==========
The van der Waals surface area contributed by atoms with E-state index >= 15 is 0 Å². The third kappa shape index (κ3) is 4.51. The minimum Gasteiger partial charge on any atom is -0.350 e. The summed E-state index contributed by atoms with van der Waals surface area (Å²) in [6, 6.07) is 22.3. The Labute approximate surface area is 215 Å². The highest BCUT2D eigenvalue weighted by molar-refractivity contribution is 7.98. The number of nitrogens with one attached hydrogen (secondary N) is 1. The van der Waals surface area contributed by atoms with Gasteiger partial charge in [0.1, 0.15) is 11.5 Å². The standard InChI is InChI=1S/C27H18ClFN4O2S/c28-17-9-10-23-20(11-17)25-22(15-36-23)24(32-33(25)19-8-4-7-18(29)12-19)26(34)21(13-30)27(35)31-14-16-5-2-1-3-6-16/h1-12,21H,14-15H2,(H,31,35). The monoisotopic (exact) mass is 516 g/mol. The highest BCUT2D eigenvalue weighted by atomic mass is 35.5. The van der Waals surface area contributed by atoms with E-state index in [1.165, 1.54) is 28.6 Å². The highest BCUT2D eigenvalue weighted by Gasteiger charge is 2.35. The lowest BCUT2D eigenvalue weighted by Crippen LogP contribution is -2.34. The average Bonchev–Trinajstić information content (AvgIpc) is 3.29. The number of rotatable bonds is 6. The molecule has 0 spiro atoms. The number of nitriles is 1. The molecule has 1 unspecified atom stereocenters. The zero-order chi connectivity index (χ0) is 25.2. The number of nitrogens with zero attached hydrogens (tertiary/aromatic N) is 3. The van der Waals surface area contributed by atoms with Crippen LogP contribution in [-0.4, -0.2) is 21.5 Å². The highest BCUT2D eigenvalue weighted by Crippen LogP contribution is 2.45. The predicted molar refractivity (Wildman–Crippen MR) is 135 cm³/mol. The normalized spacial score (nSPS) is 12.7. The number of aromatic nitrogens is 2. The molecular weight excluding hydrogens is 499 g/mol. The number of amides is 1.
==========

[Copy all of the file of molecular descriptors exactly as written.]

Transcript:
The van der Waals surface area contributed by atoms with E-state index >= 15 is 0 Å². The third kappa shape index (κ3) is 4.51. The minimum Gasteiger partial charge on any atom is -0.350 e. The summed E-state index contributed by atoms with van der Waals surface area (Å²) in [6, 6.07) is 22.3. The Labute approximate surface area is 215 Å². The highest BCUT2D eigenvalue weighted by molar-refractivity contribution is 7.98. The number of nitrogens with one attached hydrogen (secondary N) is 1. The van der Waals surface area contributed by atoms with Gasteiger partial charge in [0.1, 0.15) is 11.5 Å². The standard InChI is InChI=1S/C27H18ClFN4O2S/c28-17-9-10-23-20(11-17)25-22(15-36-23)24(32-33(25)19-8-4-7-18(29)12-19)26(34)21(13-30)27(35)31-14-16-5-2-1-3-6-16/h1-12,21H,14-15H2,(H,31,35). The monoisotopic (exact) mass is 516 g/mol. The highest BCUT2D eigenvalue weighted by atomic mass is 35.5. The van der Waals surface area contributed by atoms with E-state index in [1.165, 1.54) is 28.6 Å². The highest BCUT2D eigenvalue weighted by Gasteiger charge is 2.35. The lowest BCUT2D eigenvalue weighted by Crippen LogP contribution is -2.34. The average Bonchev–Trinajstić information content (AvgIpc) is 3.29. The number of rotatable bonds is 6. The molecule has 0 spiro atoms. The number of nitriles is 1. The molecule has 1 unspecified atom stereocenters. The zero-order chi connectivity index (χ0) is 25.2. The number of nitrogens with zero attached hydrogens (tertiary/aromatic N) is 3. The van der Waals surface area contributed by atoms with Crippen LogP contribution in [-0.4, -0.2) is 21.5 Å². The highest BCUT2D eigenvalue weighted by Crippen LogP contribution is 2.45. The predicted molar refractivity (Wildman–Crippen MR) is 135 cm³/mol. The normalized spacial score (nSPS) is 12.7. The number of aromatic nitrogens is 2. The molecular weight excluding hydrogens is 499 g/mol. The number of amides is 1.